There was “enough doubt” over the risks of the AstraZeneca vaccine in under-30s to advise alternative jabs for younger age groups, the deputy chairman of the Joint Committee on Vaccination and Immunisation (JCVI) has said.
Professor Anthony Harnden said the UK’s advisory body found a “slight gradient” of risk of blood clots in younger age groups, and said it was “not clear” that the benefits of the vaccine did outweigh the risks.
His comments came after the Medicines and Healthcare products Regulatory Agency (MHRA) said the benefits of the vaccine still outweighed the risks overall.
It said the balance of risk for the AstraZeneca vaccine was very favourable for older people but “more finely balanced” for younger groups, who did not tend to suffer serious Covid illness.
Speaking at a briefing hosted by the Science Media Centre (SMC), Prof Harnden said: “We on JCVI have decided that that risk/benefit ratio doesn’t really stack up when it comes to the very well under-30-year-olds.
“We felt on JCVI, having weighed up all the data, that the benefits outweighed the risks in anybody over the age of 30, but under the age of 30, it was not clear the benefits did outweigh the risks and they were more similar.
“Therefore we decided … as a precautionary approach, we would advise an alternative vaccine for that particular age group.
“We just thought there was enough doubt in our minds that the benefits did not completely outweigh the risks of the vaccine in the very young, well age group.”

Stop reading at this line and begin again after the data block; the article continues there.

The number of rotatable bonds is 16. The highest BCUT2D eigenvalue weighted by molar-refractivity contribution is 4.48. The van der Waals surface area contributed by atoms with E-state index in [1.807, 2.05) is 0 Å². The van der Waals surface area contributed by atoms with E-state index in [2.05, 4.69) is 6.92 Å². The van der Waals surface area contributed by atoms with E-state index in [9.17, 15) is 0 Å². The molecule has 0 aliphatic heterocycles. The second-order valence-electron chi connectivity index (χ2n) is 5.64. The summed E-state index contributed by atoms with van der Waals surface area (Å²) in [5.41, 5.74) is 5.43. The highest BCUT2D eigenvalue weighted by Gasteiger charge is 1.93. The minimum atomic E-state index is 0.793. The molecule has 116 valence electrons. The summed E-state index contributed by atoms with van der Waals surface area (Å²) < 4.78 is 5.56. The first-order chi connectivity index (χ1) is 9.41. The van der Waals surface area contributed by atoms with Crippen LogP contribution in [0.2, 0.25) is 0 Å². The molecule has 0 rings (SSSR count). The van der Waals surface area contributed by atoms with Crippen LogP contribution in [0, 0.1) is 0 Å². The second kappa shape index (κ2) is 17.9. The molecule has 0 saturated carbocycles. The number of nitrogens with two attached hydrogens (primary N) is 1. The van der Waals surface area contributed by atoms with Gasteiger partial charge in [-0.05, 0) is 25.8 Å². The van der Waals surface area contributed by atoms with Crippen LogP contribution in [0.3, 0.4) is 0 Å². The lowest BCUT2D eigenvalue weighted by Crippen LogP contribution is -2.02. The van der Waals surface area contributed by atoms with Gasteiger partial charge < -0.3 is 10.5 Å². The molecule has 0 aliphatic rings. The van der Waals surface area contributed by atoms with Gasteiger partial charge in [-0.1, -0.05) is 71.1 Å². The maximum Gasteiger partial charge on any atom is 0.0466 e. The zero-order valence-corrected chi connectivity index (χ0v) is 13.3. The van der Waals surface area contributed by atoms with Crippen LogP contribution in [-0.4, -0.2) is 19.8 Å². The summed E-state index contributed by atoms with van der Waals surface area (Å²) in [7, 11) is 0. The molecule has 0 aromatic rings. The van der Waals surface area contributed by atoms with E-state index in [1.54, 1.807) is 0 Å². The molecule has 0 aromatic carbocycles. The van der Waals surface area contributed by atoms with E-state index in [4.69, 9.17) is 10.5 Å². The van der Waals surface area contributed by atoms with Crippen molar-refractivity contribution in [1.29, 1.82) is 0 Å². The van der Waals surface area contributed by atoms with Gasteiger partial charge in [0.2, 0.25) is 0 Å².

People aged 18 to 29 will be offered the Pfizer, Moderna or other jabs that come on stream as the vaccination programme rolls out across the UK.
The decision was welcomed by the British Medical Association (BMA), which called on NHS England to ensure under-30s were able to get their vaccines without issue.
BMA council chairman Dr Chaand Nagpaul said: “It is absolutely right that the JCVI is being honest about the change of direction in advising those who are under-30 to be vaccinated with either the Moderna or Pfizer vaccine – we are fortunate that there are alternative vaccinations that can be offered to those under-30.
“England’s deputy chief medical officer said that giving those under-30 – who are at less risk – an alternative vaccine may mean these patients have to travel further to be given it, or wait a little longer to be vaccinated.
“It’s important that NHS England does everything it can to make this process as easy as possible so that patients will get their first and second doses so that the public can continue to have confidence in the programme.”
Prof Harnden said a similar vaccine type to the AstraZeneca jab was the Janssen vaccine, which the UK had placed orders for.
He said reports of blood clots could be “AstraZeneca-related”, adding: “It could be related to the specific vaccine but could be related to the vaccine platform.
“And if it is, then the same safety signals will arise with the Janssen vaccine, and we know that there’s been one case within the clinical trial of the Janssen vaccine.
“But we’re not seeing this with the messenger RNA (mRNA) vaccines, that’s the Pfizer or Moderna at the moment.”